Questions

I recently invested a five digit sum and it turned out to be one of the worst deals I ever made. I'm not a classical investor or VC and currently I don't have a lot of money to invest, but I really want to learn how investors/VCs think and act. This would help to avoid investing hard-earned money in junk projects and also to learn how great business opportunities can be identified, whether that is in the startup scene or in other avenues. I want to learn the metrics of investing into businesses and how to separate "wheat from chaff". I realize this platform is more for helping entrepreneurs, but apparently there are some people in here who are both, i.e. entrepreneurs and investors. So what is the best way to learn the art of investing in businesses? How do you become an investor? How do investors spot and analyze business opportunities? Any tips? Any books or websites out there?

Hi,
I've successfully made dozens of private investments into small businesses since 2008 and have only had one go bad. It was a second-lien mortgage deal brought to me by a broker. In general, my deals yield me between 12 and 25% APY and always have multiple 'ways out' should they go bad.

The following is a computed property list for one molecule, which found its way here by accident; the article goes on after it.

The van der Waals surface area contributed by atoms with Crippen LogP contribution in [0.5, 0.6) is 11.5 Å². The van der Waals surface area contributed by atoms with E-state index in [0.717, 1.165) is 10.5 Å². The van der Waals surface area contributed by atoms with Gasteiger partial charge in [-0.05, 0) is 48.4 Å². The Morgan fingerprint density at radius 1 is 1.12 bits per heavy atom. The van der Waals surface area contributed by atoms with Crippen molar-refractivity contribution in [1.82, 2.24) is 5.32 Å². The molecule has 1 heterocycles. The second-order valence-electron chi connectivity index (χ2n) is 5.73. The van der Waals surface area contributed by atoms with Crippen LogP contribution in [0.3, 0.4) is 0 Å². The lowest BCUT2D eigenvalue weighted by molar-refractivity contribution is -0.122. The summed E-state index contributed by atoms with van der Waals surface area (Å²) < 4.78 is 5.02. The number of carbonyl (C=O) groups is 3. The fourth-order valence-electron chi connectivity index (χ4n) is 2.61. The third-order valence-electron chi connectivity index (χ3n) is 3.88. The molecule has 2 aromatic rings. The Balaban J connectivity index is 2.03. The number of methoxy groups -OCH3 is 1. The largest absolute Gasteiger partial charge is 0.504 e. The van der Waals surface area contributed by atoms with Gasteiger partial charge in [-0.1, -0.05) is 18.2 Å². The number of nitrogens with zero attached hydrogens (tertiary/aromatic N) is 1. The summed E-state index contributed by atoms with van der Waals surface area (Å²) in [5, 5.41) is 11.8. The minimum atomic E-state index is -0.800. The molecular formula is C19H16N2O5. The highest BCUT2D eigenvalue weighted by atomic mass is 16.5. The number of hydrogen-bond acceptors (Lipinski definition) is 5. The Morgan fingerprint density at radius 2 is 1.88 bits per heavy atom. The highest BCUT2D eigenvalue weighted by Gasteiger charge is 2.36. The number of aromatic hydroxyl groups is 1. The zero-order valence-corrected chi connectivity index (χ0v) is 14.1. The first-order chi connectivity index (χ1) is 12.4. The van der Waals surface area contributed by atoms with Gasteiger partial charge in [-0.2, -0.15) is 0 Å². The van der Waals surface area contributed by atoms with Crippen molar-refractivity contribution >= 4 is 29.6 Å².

Being an accredited investor is a legal definition. You don't apply for this or go to school to learn it. The definition can change by jurisdiction. Where I live, for instance, one can be considered accredited if total net worth is over $5M, If liquid investments are over $1M or if your income is over $350K/yr.

Basically, a farmer with no mortgage would be considered an accredited investor or perhaps a dentist who had a few associates.

The rules about accredited investors are there to keep guys like you from making the investment that you did.

The problem with most investments being pitched is that they are for equity in startups. This is the riskiest place to invest one's money. The large VC investors that you cite in your question typically make many investments knowing full well that most will go bust. Their business model relies on having just one or two shoot to the moon. You probably can't afford this.

I recommend you start with small secured loans to local real-world businesses. Get your feet wet and educate yourself with respect to how you can manage various downsides.

My book, Invest Local, is all about this. It's on Amazon or your can get it from www.InvestLocalBook.com

On that site you'll also find hundreds of blog posts and links to over a hundred videos on local investing. Once you're ready to act, I also recommend my online course which is at www.LocalInvestingCourse.com

If you want my help, schedule a call with me after you've read Invest Local. It's only $10 and sometimes Amazon has it on sale for Kindle.

Best of luck.


Answered 5 years ago

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